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Friday, November 02, 2012

Simple, Effective, and Cheap Bullet Proofing

Ever wonder what it takes to bullet-proof yourself?
That is what I am going to graze the surface of today.

But first, I want to thank you all for being my
subscribers.  In the past couple of weeks, we have
added many new names to the list of passionate
strength enthusiasts who have come on board.

To all of you, welcome aboard.

Now on to today's topic, bullet-proofing.

By bullet-proofing, I am talking about doing 
everything you can to avoid injury.

There are so many ways you can get hurt if you
train hard and play hard.  You have to always be
thinking ahead.

We have to stay flexible, mobile, stable, strong, 
elastic, reactive - and the "buzz words" go on and on.

One of the injuries that is most important to prevent
is wrist injuries.

They might not keep you from playing, but they
often just nag you at random times.  They're gone
long enough for you to forget them and then all of 
a sudden they come up to bite you.

Soon, they get into your mind and before you
know it, you are thinking about all the time, even
when you aren't even playing sports or training in 
the gym.

My specialty when it comes to injury prevention is
the lower arms.  In my experience, if you train them
from all angles in balance, your risk of injury and
accompanying worry is greatly reduced, so check 
out this post on how to prevent wrist injuries on
my other website,

This article contains 4 exercises that you can do with
the equipment you most likely already have to start
building your hardened exoskeleton and bullet-proofing
your lower arms and hands.

And if you don't have the stuff, you should get it, 
because they are all priceless pieces of training gear
for the grip and forearms.

= = = = = = = = = = = = = = = = = = = = = = = = = 
= = = = = = = = = = = = = = = = = = = = = = = = = 

Hope you enjoy it.  Any questions, just leave a
comment at the site.

All the best in your training and bullet-proofing efforts.


P.S.  Like I said above, there are many things you need
to be aware of to stay at 100%.  Today's post will get
you started on one of them.  Implement these things
today so you can make yourself more injury-resistent.

Thursday, November 01, 2012

9 Tips on Injury Prevention

Over the summer, I was performing Strongman 
Shows at the Fayette County Fair in Dunbar, PA.
It was a great time and the kids
and parents alike seem to have enjoyed watching
me bend horseshoes, tear cards, and bend spikes
while lying on the bed of nails.
This was the first time I ever performed
Strongman Shows of this kind, so it 
was a bit of a learning experience.
One of the main things was having to go from
totally cold to being able to perform at a very 
quick rate, to avoid injury.
So, I am going to list a few of the things I am
doing to stay injury free while doing the shows.
I realize not all of you perform strongman 
exhibitions, but if you compete at Grip Sport,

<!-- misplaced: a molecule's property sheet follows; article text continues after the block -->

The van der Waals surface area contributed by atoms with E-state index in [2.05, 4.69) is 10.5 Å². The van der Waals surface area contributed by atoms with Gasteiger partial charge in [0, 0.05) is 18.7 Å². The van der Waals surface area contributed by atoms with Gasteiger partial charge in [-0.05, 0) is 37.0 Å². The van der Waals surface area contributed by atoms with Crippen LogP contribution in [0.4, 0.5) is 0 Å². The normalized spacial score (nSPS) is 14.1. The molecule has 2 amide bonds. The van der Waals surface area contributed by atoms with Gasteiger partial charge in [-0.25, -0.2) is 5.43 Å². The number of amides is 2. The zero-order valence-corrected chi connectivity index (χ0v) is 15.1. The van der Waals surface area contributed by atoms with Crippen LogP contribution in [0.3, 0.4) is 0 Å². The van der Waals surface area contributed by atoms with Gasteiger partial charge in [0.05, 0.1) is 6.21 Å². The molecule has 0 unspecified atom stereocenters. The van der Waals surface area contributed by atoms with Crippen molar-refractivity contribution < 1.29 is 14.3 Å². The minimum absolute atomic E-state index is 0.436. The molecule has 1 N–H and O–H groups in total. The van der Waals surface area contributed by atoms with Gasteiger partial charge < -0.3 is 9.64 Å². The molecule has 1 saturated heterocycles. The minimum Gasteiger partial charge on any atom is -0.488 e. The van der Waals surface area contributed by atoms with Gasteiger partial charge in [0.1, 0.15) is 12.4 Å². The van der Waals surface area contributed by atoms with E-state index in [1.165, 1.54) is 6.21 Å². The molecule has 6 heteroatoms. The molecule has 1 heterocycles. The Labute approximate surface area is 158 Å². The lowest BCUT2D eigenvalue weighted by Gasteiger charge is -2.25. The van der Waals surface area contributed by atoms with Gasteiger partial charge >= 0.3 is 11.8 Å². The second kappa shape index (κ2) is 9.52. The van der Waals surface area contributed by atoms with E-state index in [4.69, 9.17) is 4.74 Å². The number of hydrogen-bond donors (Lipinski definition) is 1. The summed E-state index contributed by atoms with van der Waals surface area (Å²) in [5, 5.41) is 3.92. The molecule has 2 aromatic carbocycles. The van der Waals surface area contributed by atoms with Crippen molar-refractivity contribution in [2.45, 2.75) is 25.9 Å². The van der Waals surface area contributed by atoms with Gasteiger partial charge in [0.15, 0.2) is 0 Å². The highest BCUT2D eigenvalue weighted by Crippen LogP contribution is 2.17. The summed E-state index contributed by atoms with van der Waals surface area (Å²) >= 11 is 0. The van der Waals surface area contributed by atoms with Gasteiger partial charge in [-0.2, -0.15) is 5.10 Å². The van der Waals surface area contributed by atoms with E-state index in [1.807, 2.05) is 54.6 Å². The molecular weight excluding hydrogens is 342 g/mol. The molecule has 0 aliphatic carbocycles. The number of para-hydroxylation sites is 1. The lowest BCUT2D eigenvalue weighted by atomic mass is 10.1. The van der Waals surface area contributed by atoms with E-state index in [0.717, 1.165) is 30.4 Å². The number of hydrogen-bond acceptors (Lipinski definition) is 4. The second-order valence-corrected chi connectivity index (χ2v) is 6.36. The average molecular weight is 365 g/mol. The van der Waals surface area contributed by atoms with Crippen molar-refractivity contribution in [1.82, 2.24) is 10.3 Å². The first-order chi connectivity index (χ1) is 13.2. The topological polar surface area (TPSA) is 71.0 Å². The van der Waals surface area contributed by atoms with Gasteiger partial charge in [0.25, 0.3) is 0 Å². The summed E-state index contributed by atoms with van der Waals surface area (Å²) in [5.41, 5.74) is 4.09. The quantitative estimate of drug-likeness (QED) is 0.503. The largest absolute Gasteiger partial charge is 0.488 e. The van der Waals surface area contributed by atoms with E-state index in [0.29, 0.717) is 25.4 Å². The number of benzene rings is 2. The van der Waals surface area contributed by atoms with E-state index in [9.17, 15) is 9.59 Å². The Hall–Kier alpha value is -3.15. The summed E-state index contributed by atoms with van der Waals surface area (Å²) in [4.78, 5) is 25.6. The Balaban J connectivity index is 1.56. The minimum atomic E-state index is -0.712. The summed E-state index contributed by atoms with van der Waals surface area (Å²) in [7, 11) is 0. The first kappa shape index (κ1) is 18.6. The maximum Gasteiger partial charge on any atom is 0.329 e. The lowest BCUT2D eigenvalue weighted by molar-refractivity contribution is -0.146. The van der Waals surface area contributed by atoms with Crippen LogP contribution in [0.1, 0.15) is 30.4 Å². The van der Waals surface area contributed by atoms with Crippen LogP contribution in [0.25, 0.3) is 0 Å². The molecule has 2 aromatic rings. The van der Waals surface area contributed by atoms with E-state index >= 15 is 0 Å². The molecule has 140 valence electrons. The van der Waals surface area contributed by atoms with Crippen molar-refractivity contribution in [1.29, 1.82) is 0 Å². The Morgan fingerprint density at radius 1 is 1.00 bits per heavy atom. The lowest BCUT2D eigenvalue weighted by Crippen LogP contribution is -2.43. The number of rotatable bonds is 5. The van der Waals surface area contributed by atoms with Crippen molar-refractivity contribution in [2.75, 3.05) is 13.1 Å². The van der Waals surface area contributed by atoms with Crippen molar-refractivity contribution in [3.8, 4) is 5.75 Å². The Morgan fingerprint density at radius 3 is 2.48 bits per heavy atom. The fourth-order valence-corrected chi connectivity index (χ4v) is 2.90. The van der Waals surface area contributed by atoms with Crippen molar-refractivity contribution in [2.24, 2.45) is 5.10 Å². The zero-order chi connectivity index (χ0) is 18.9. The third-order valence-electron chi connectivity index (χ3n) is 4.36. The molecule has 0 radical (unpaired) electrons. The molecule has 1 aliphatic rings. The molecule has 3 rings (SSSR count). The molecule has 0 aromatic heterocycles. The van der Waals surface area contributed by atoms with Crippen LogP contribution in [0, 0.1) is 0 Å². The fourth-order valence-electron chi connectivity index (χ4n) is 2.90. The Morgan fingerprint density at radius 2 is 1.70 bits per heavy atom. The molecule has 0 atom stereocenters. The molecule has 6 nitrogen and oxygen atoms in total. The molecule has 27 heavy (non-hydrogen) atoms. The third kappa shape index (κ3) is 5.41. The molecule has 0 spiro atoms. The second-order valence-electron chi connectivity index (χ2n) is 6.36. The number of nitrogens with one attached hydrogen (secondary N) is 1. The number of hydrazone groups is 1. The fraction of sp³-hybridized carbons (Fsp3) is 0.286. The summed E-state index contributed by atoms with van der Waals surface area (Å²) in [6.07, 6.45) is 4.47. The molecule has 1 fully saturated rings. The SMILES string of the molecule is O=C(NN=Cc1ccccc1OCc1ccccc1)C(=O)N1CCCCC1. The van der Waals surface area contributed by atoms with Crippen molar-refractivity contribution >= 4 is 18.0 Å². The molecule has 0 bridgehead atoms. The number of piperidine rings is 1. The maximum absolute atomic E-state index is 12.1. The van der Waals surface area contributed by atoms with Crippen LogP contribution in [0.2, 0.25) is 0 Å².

Strongman, Powerlifting, or other sports where
you cycle bouts of activity and inactivity, then 
keep these tips in mind.
= = = = = = = = = = = = = = = = = = = 
1.  Stay Hydrated
I have written several times about  the importance
of staying hydrated.  Your muscles just won't work
if you don't have enough fluid in your body, and 
a couple days have been in the 90's so fluid loss 
happens quickly.
To stay hydrated, I hit my regular two glasses of 
water when I wake up in the morning, and
continue to do so throughout the day.
This has kept away the dreaded full body cramping
that my buddy John Beatty warned me about due
to lack of hydration and salt.
2.  Get Enough Vitamins
After the first day, I was feeling run down and
realized I wasn't getting enough fruit and veggies.
I have still not found a booth selling this stuff
at the fair so I bought a bunch of oranges, bananas,
berries, nuts, and mixed veggies at Walmart.  
This made a huge difference for me.
3.   Get Enough Salt
I mentioned the nuts that I am eating throughout
the day.  I also have a back of sunflower seeds.
From my old baseball days, I can crack sun-
flower seeds like a champ.  I don't do it during
the shows of course, but they are helping me
keep some salt going into my body.
I also grab a few slices of bacon from the 
breakfast bar and stick those in a little baggie and
much on those between shows.  Some sea salt
would probably be better, but I am making good 
with these sources.
That's about it for me dietary approach. Now,
onto some more physical tips.
4.  Solid Warm-up
Starting 15 minutes before each show, I am 
running myself through a warm-up to get
my joints well-lubricated and ready to go.
I start out with some rolling on my cardboard
pipe (foam rollers are cool, but I like this better).
I hit my lower back, rib cage, lats, glutes and 
hamstrings to get rid of some adhesions, 
promote more blood flow, and adjust my
thoracic spine.
5.  Back Wrap
I have just a cheap-o Walmart Back Wrap that 
I use to keep my lower back warm.  It works as
well as anything else I have tried.  There are 
more expensive options on the market, but I 
bought this when I was on the road for a 
Strongman contest back in the day and have 
loved it ever since.
6.  Nettles Patch
On the inside of my back wrap I have two 
patches which also contribute to blood flow